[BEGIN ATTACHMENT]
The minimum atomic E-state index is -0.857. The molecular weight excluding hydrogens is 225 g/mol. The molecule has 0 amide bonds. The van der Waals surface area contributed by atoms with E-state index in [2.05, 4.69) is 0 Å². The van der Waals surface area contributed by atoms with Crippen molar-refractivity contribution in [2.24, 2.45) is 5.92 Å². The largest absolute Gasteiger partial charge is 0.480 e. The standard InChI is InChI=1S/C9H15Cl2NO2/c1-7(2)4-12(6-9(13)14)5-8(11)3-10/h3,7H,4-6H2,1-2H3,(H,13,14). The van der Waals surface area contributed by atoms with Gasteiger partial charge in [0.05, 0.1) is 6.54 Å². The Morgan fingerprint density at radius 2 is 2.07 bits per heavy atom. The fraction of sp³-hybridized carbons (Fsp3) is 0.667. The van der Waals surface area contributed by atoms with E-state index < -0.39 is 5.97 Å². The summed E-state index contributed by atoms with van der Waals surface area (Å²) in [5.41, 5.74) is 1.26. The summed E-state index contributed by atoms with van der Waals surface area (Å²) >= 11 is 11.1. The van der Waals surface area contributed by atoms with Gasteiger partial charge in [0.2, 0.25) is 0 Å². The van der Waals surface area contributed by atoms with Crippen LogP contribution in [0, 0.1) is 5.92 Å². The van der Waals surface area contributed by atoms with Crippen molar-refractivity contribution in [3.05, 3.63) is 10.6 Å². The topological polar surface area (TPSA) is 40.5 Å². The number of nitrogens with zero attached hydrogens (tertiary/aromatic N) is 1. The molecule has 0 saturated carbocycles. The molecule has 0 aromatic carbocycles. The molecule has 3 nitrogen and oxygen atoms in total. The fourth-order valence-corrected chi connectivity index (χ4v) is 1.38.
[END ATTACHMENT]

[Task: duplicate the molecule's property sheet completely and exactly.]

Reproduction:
The minimum atomic E-state index is -0.857. The molecular weight excluding hydrogens is 225 g/mol. The molecule has 0 amide bonds. The van der Waals surface area contributed by atoms with E-state index in [2.05, 4.69) is 0 Å². The van der Waals surface area contributed by atoms with Crippen molar-refractivity contribution in [2.24, 2.45) is 5.92 Å². The largest absolute Gasteiger partial charge is 0.480 e. The standard InChI is InChI=1S/C9H15Cl2NO2/c1-7(2)4-12(6-9(13)14)5-8(11)3-10/h3,7H,4-6H2,1-2H3,(H,13,14). The van der Waals surface area contributed by atoms with Gasteiger partial charge in [0.05, 0.1) is 6.54 Å². The Morgan fingerprint density at radius 2 is 2.07 bits per heavy atom. The fraction of sp³-hybridized carbons (Fsp3) is 0.667. The van der Waals surface area contributed by atoms with E-state index < -0.39 is 5.97 Å². The summed E-state index contributed by atoms with van der Waals surface area (Å²) in [5.41, 5.74) is 1.26. The summed E-state index contributed by atoms with van der Waals surface area (Å²) >= 11 is 11.1. The van der Waals surface area contributed by atoms with Gasteiger partial charge in [0.2, 0.25) is 0 Å². The van der Waals surface area contributed by atoms with Crippen LogP contribution in [0, 0.1) is 5.92 Å². The van der Waals surface area contributed by atoms with Crippen molar-refractivity contribution in [3.05, 3.63) is 10.6 Å². The topological polar surface area (TPSA) is 40.5 Å². The number of nitrogens with zero attached hydrogens (tertiary/aromatic N) is 1. The molecule has 0 saturated carbocycles. The molecule has 0 aromatic carbocycles. The molecule has 3 nitrogen and oxygen atoms in total. The fourth-order valence-corrected chi connectivity index (χ4v) is 1.38.